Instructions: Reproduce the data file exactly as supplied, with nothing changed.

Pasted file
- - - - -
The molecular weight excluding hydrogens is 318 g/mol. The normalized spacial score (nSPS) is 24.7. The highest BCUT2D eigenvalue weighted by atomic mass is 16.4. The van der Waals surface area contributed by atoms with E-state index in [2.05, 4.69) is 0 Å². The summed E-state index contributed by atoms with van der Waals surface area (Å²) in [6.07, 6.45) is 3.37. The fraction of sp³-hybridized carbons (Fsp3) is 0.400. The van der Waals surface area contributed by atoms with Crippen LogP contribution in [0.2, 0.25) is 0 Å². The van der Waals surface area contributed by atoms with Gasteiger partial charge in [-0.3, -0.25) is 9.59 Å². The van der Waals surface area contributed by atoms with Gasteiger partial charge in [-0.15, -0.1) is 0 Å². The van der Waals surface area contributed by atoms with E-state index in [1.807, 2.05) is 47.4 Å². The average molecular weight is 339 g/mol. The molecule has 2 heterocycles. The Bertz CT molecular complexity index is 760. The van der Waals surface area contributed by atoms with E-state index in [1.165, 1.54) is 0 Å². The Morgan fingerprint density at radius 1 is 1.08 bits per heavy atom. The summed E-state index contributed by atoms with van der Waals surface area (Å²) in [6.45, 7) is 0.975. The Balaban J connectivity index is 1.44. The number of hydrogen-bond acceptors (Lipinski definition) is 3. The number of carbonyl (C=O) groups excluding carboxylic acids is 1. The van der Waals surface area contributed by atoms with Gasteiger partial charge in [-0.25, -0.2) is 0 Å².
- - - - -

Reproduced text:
The molecular weight excluding hydrogens is 318 g/mol. The normalized spacial score (nSPS) is 24.7. The highest BCUT2D eigenvalue weighted by atomic mass is 16.4. The van der Waals surface area contributed by atoms with E-state index in [2.05, 4.69) is 0 Å². The summed E-state index contributed by atoms with van der Waals surface area (Å²) in [6.07, 6.45) is 3.37. The fraction of sp³-hybridized carbons (Fsp3) is 0.400. The van der Waals surface area contributed by atoms with Crippen LogP contribution in [0.2, 0.25) is 0 Å². The van der Waals surface area contributed by atoms with Gasteiger partial charge in [-0.3, -0.25) is 9.59 Å². The van der Waals surface area contributed by atoms with Gasteiger partial charge in [-0.15, -0.1) is 0 Å². The van der Waals surface area contributed by atoms with E-state index in [1.807, 2.05) is 47.4 Å². The average molecular weight is 339 g/mol. The molecule has 2 heterocycles. The Bertz CT molecular complexity index is 760. The van der Waals surface area contributed by atoms with E-state index in [1.165, 1.54) is 0 Å². The Morgan fingerprint density at radius 1 is 1.08 bits per heavy atom. The summed E-state index contributed by atoms with van der Waals surface area (Å²) in [6.45, 7) is 0.975. The Balaban J connectivity index is 1.44. The number of hydrogen-bond acceptors (Lipinski definition) is 3. The number of carbonyl (C=O) groups excluding carboxylic acids is 1. The van der Waals surface area contributed by atoms with Gasteiger partial charge in [-0.25, -0.2) is 0 Å².